“Pilz is playing its part in ensuring that safety is recognized as a critical success factor in Industry 4.0,” said Susanne Kunschert, director at Pilz GmbH & Co. “We are advocating a holistic approach to protection in both its forms—safety and security. We want to use our experience from the machinery safety and automation sectors to drive this important work forward.”

On the product side, Industry 4.0 presents challenges for the modularization and distribution of control functions. Pilz is pursuing a modular, distributable approach to enable the benefits of a decentralized control structure to be enjoyed without the increased complexity that would normally result when programs are distributed on different control systems.

Pilz predicts that, in the future, intelligent sensors and actuators in distributed systems will increasingly assume the functions of control systems. Improved interaction between machine modules, as well as between man and machine, is the aim. Safe motion controllers, which are interconnected synchronously and safely via real-time Ethernet, already support local control and evaluation functions. The company is moving forward in this direction with Pilz intelligent camera systems for safe, three-dimensional zone monitoring and camera-based protection and measuring systems.

PC-based technology

As a pioneer of PC-based control technology, Beckhoff Automation has pursued the convergence of IT and automation technologies from early on and has introduced corresponding solutions to the market, such as Scientific Automation and TwinCAT 3. PC-based control from Beckhoff now enables universal vertical, horizontal, and cross-company integration and therefore, says the company, provides an ideal basis for future Industry 4.0 solutions.

Safety-critical WLAN

Commenting on the OpenBat WLAN solution from Hirschmann Automation & Control, a Belden brand, professor Peter Frohlich, director of business development at Belden EMEA, said: “OpenBat will open up a wealth of new possibilities for wireless communication in automation, power generation and other critical applications.” Traditionally users demanding such high availability would not have relied on WLAN according to IEEE 802.11. However, the transmission reliability offered by OpenBat, which depends on the company’s Clear Space technology, can improve the latency and jitter caused by retransmissions by a factor of more than 10, so even real-time and safety applications are now possible via WLAN. “For example, it can make the control and visualization of large and topologically complex wind farms more reliable and more efficient,” said Frohlich.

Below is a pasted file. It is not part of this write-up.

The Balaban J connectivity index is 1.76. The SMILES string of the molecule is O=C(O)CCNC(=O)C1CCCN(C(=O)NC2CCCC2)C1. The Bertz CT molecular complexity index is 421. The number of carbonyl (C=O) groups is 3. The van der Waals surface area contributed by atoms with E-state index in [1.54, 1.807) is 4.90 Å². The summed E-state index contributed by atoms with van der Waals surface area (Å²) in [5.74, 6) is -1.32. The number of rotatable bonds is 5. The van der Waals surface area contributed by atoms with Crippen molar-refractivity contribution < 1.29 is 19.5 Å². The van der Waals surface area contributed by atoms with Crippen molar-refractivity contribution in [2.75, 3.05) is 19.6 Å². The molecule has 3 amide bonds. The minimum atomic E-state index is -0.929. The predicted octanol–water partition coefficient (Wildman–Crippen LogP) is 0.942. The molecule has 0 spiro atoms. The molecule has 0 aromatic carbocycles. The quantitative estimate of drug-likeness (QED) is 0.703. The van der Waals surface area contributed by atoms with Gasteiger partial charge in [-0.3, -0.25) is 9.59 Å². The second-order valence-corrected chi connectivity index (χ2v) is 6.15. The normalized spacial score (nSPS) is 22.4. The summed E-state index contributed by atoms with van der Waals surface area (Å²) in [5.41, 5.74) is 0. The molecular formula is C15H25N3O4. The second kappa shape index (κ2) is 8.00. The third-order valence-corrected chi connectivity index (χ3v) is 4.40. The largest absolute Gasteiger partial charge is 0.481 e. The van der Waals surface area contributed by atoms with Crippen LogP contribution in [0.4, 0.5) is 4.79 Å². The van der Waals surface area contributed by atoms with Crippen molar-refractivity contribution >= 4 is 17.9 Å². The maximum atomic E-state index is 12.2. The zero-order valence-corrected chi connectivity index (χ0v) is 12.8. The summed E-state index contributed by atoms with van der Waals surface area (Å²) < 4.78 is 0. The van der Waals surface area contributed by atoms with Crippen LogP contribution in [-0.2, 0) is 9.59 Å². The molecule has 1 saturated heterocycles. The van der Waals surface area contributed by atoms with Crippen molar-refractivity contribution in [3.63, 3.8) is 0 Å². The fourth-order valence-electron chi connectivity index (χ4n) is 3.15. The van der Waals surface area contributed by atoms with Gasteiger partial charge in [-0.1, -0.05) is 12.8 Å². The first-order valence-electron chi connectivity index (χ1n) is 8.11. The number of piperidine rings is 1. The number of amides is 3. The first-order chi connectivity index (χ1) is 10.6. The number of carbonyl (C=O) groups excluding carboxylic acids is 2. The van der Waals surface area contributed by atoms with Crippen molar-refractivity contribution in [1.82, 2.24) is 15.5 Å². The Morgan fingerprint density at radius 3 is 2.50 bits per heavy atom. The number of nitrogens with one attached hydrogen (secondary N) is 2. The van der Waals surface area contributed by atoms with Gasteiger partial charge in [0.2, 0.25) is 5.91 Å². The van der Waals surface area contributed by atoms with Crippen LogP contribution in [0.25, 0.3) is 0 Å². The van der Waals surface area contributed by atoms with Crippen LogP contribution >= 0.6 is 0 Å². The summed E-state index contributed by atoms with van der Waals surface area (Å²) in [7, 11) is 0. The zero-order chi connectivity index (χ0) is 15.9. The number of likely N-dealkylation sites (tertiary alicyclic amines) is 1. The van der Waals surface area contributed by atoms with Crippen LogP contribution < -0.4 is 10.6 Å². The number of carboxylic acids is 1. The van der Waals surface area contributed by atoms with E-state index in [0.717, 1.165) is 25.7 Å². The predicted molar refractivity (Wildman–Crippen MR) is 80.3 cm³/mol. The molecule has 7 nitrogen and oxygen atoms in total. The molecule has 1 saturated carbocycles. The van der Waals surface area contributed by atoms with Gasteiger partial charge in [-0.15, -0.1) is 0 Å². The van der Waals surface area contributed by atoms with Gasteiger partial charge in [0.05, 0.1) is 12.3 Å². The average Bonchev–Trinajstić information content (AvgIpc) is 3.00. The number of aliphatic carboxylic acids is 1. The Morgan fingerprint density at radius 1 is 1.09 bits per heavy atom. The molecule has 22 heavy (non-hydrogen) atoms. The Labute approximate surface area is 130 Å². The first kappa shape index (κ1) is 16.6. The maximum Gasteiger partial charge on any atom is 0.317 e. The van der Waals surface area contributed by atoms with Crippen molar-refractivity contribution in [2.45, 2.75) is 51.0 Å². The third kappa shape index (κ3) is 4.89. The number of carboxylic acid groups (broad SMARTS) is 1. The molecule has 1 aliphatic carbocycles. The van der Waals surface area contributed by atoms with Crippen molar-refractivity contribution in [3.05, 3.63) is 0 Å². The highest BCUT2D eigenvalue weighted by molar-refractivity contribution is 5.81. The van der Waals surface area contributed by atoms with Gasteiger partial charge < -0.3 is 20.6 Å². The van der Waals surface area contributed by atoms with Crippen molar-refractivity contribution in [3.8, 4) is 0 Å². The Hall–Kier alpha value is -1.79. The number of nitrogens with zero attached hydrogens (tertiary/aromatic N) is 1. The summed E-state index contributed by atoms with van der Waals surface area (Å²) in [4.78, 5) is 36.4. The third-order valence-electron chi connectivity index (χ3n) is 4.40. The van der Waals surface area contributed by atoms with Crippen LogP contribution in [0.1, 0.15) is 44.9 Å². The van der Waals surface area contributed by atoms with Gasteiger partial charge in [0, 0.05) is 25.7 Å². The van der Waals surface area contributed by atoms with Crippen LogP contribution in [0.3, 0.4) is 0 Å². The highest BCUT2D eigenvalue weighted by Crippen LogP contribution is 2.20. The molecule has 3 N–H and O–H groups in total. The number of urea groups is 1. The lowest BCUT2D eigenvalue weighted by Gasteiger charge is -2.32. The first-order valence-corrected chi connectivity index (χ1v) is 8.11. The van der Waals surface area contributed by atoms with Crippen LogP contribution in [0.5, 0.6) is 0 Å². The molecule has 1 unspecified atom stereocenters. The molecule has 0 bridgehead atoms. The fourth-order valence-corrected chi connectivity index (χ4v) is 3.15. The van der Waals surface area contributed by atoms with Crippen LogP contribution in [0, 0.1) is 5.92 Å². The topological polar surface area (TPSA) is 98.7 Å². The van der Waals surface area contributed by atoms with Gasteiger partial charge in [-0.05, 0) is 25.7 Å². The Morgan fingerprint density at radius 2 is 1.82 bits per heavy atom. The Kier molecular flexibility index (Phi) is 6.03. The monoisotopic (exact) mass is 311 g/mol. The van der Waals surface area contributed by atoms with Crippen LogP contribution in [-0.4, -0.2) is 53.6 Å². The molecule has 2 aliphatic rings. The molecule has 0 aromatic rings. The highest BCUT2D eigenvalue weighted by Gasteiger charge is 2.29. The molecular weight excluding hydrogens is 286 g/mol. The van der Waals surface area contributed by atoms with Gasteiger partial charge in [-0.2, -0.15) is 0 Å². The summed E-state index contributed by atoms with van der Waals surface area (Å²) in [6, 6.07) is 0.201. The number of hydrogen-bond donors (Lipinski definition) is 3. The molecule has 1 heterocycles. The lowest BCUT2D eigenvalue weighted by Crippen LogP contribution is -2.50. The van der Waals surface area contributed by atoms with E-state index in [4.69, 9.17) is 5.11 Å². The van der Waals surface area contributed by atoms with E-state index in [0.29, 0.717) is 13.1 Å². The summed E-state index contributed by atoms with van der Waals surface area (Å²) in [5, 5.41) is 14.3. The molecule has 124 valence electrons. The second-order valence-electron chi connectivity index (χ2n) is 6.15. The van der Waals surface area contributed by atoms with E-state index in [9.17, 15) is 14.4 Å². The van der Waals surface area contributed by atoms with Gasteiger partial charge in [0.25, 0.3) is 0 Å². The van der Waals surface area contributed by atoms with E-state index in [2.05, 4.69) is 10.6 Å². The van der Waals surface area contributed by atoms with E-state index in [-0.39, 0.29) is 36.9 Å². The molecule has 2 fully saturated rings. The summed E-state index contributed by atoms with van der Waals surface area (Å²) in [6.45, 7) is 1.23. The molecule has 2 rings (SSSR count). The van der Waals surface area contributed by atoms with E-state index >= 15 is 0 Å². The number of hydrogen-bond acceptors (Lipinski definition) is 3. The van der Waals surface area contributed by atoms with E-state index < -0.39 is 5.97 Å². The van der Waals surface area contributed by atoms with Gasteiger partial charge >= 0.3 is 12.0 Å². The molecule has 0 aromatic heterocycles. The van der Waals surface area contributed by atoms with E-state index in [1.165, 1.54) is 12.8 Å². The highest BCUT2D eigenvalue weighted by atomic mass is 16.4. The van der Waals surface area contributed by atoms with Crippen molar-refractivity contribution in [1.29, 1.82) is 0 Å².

The new “Open” platform makes it possible to realize wireless solutions in areas where this previously was impossible, allowing users to choose the right product variant for the best solution, so they need only pay for what is needed. The OpenBat devices have enhanced shock and vibration stability, making them extremely suitable for use in harsh and demanding industrial environments, such as power transmission and distribution. The remote service access application allows operators to access internal networks from outside and reduce the risk of entering areas with high risk. In mining applications, where the system’s vibration resistance allows the use of wireless links for on-vehicle equipment, so intelligent devices can be used for process optimization of processes and lowering accident risk.